I wanted to share news of a very interesting new book: "Modern Chess: From Steinitz to the 21st Century" by International Master Craig Pritchett. This Thinkers Publishing title is exactly what it sounds like, and has something for chess enthusiasts of all levels: Some history, some culture, some famous games we ought to have seen but maybe haven't, some instruction.
Solving exercises from books is one of the best ways to train the skill of finding the best move. But for many children, consistent book work may not be as realistic as solving problems on the computer. Fair enough! This is why Alex and I have meticulously entered Steps problems into chessbase, to be able to assign them on our online platform as HW. New Steps classes start this coming week - all the information is here: https://masterchess.org/collections/all There are other electronic resources I wanted to draw to your attention as well. Chessity is a website I have used with my own students for many years. I think I was the first mass adopter among American coaches. I remember my contact...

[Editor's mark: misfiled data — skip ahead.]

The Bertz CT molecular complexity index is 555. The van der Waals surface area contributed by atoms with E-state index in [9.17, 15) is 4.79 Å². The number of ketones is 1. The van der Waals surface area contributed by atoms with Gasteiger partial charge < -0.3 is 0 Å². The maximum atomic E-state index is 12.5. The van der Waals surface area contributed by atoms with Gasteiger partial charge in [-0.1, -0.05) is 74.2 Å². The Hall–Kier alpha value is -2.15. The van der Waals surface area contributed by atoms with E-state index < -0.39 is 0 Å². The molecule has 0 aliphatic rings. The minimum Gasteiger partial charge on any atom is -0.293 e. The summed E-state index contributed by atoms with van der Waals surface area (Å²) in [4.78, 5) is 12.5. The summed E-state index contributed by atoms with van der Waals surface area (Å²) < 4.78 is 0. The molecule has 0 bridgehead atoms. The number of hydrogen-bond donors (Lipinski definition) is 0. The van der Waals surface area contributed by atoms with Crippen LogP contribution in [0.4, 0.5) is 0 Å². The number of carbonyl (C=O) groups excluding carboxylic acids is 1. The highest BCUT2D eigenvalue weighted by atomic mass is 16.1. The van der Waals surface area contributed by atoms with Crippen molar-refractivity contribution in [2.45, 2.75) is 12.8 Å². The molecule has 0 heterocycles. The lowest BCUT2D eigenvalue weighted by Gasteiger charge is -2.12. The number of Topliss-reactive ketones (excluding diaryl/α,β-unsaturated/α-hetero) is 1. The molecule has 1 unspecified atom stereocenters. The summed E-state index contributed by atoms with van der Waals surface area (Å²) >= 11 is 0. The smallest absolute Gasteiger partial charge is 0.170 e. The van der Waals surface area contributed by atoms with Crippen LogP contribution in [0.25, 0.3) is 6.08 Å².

When I started teaching at NEST+m, the school gave all of us a handbook. It was exceptionally (excessively?) detailed, containing, among other things, a lesson evaluation rubric and examples of what constituted a successful or unsuccessful lesson. Between student teaching, graduate school, and entering the ‘real world’, I got an idea of what good teaching - really, I should say good learning - is meant to look like.
Today, I have the pleasure of telling you about an old student of Elizabeth’s and mine , who went on to excel as a player and a coach — National Master Mubassar Uddin!
Nolan has an interesting chess background: He played in his first tournament at the age of 13, didn’t have a non provisional rating for two years, and became a National Master before his 18th birthday.